This is to be played in the background while you read this post. Make sure you turn the volume up to its Big Williest setting.
I mentioned early on how it seemed like the Knicks were switching every time a screen was set on defense. I spoke of this (somewhat disapprovingly) after the Knicks lost to the Suns a few weeks ago:
The Knicks' defense for the Suns' pick-and-roll was a little odd, and I wish someone could get video of this. Basically, Amare would set a pick on Nash's man, which was usually Nate Robinson, and Nate wouldn't even make an effort to fight over the screen. Instead he'd switch to Amare, and then quickly switch again with whoever was defending behind the perimeter. Thus, you'd have Nate on a perimeter player (usually the bigger Richardson or Hill), Duhon or QRich on Amare (not much of an improvement if you ask me) and Harrington or Tim Thomas guarding Nash. This happened maybe a dozen times. That's gotta mean that Nate was instructed to go under the screen, and I trust that D'Antoni's got a good idea of how to defend the Nash-Amare pick-and-roll that he pioneered.
Turns out I'm not seeing things. Gian from 7SoM has the video evidence from last night's game in New Orleans:
Very clear what the gameplan is. I'll take back my earlier criticisms and say that this type of D can work against many teams. One guy that occasionally throws a wrench in this plan is David Lee. I don't know how many times this season I've seen Lee frozen after his man sets a pick, leaving someone with an open lane to the basket. It's hard to say whether he's lazy, forgetful, or confused, but Lee's gotta switch if that's the gameplan. Otherwise, you may as well lay down a red carpet for opposing point guards en route to the rim. Anyway, props to Gian for the video, and props to Coach D'Antoni for utilizing his undersized lineup creatively. I wonder if teams have started picking up on this strategy and how they plan to combat it (Best bet: have a point guard that can J. Worked for Nash). The switch-happy D will be back in action tomorrow night against Washington. See you then.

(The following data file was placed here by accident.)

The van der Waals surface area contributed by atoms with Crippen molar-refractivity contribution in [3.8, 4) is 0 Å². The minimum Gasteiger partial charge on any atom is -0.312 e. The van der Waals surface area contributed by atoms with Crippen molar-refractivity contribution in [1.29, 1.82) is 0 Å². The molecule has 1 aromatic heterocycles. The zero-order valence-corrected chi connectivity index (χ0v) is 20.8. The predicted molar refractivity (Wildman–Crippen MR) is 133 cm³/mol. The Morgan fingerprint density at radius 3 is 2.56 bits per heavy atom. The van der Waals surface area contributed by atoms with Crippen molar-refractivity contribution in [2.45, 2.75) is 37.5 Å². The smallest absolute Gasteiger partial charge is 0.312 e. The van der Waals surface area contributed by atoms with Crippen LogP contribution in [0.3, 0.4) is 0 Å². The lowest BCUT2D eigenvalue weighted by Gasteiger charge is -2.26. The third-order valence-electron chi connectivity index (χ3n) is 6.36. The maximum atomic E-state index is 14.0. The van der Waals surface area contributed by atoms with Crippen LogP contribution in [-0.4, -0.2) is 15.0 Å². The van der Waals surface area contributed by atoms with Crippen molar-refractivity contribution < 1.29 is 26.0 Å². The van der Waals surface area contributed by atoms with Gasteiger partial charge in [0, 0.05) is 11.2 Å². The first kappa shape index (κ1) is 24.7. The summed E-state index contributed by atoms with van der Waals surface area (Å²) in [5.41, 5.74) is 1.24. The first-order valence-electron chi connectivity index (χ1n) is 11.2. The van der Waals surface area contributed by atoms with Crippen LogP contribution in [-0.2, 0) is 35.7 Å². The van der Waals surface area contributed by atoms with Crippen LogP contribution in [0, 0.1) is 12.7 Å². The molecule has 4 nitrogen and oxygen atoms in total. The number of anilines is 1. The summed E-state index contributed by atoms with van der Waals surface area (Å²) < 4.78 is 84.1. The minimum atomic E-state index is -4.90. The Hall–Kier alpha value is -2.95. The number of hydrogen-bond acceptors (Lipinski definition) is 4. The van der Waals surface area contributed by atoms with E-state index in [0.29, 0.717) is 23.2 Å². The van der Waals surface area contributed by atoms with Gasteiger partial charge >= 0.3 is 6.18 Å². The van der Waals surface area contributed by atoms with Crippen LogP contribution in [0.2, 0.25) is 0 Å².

Turn it over now.